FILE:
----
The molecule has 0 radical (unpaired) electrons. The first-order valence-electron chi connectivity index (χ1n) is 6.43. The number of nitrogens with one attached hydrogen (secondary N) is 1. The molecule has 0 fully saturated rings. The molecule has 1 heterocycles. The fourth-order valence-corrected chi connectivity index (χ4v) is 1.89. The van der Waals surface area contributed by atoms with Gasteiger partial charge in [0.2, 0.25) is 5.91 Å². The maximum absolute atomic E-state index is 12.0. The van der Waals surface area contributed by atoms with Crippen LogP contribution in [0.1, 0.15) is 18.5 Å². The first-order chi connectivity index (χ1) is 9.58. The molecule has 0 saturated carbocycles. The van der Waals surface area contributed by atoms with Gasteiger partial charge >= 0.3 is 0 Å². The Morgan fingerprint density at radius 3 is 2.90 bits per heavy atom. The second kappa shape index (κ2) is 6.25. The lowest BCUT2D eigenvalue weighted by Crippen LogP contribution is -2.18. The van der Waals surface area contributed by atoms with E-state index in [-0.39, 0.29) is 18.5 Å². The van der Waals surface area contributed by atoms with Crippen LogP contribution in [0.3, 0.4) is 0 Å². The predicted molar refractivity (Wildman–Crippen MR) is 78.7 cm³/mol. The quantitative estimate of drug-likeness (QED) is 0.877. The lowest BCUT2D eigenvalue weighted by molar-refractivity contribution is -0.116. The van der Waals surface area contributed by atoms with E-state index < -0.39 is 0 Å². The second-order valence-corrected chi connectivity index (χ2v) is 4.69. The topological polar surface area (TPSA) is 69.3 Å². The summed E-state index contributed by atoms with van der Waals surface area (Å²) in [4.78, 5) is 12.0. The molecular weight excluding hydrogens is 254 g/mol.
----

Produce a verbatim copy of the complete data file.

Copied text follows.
The molecule has 0 radical (unpaired) electrons. The first-order valence-electron chi connectivity index (χ1n) is 6.43. The number of nitrogens with one attached hydrogen (secondary N) is 1. The molecule has 0 fully saturated rings. The molecule has 1 heterocycles. The fourth-order valence-corrected chi connectivity index (χ4v) is 1.89. The van der Waals surface area contributed by atoms with Gasteiger partial charge in [0.2, 0.25) is 5.91 Å². The maximum absolute atomic E-state index is 12.0. The van der Waals surface area contributed by atoms with Crippen LogP contribution in [0.1, 0.15) is 18.5 Å². The first-order chi connectivity index (χ1) is 9.58. The molecule has 0 saturated carbocycles. The van der Waals surface area contributed by atoms with Gasteiger partial charge >= 0.3 is 0 Å². The Morgan fingerprint density at radius 3 is 2.90 bits per heavy atom. The second kappa shape index (κ2) is 6.25. The lowest BCUT2D eigenvalue weighted by Crippen LogP contribution is -2.18. The van der Waals surface area contributed by atoms with E-state index in [-0.39, 0.29) is 18.5 Å². The van der Waals surface area contributed by atoms with Crippen LogP contribution in [0.3, 0.4) is 0 Å². The predicted molar refractivity (Wildman–Crippen MR) is 78.7 cm³/mol. The quantitative estimate of drug-likeness (QED) is 0.877. The lowest BCUT2D eigenvalue weighted by molar-refractivity contribution is -0.116. The van der Waals surface area contributed by atoms with E-state index < -0.39 is 0 Å². The second-order valence-corrected chi connectivity index (χ2v) is 4.69. The topological polar surface area (TPSA) is 69.3 Å². The summed E-state index contributed by atoms with van der Waals surface area (Å²) in [4.78, 5) is 12.0. The molecular weight excluding hydrogens is 254 g/mol.